Will eliminating bitcoin futures trading fix it?  Big deposits and withdrawals will still work to pump money out even without bad press to drive value down.  Still, stopping futures trading will kill the incentive for some bad press.  

Early on bitcoin was the place to be when  there was trouble.  That sure changed.  Right now with trade wars a reality one would think money would be heading to bitcoin in a big way.  Why isn't it?  Who's ox was getting gored that that changed?

soy39

(the 39 unrelated to red lining implications - though that 17/17 does bring a pair of grim reapers to mind)


I don't think Bitcoin has enemies. Banaks and Wall Street traders are doing what they have to do but Bitcoin is just a currency where traders used to purchase and to sell goods in the blockchain. In other words, Bitcoin is used by traders and cryptobanks to their business in the blockchain that traditional banks cannot sustain.

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August 15, 2018, 06:45:25 PM
 #50

Based on my own experience, In cryptocurrency, futures contracts trading sounds a lot like the application of the Invisible Hand of the Marketplace as espoused by the rumored Mafia bookkeeper/economist. So just keep the good work on these.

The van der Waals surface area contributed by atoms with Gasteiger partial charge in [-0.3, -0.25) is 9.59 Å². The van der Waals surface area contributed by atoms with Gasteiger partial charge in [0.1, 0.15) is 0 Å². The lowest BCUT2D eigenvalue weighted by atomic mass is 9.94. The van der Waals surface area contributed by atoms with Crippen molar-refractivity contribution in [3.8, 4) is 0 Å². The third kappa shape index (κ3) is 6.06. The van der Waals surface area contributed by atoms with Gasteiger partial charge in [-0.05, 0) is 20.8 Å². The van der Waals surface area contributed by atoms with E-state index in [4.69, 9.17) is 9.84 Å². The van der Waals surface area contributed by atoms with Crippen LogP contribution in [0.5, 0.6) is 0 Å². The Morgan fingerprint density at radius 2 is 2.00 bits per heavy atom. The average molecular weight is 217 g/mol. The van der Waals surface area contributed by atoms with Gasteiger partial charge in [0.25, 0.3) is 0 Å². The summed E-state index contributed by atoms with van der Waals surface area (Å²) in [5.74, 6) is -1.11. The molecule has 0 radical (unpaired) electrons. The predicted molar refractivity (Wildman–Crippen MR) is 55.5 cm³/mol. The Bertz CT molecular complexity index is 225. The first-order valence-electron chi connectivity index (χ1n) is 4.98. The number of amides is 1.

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August 15, 2018, 09:37:46 PM
 #51

Quote
As a means of maintaining value, in the present bitcoin has been defeated.

Not really. What we're seeing right now is short term volatility, and nothing other than that.

In the long run, I think that bitcoin would still be a much better store of value than something like fiat, which has proven that it would drop in value imminently, and consistently. I'd much rather store my wealth in something independent like BTC than a government issued and controlled fiat currency.

These institutions that you talk of are actually becoming interested in crypto on a massive scale. I don't think that they are the ones that are pushing prices down at all. It's just a normal phase in the bitcoin's price cycles, which iterate every few years. Futures could be the source of some manipulation, but it would be hard to see how they can be stopped.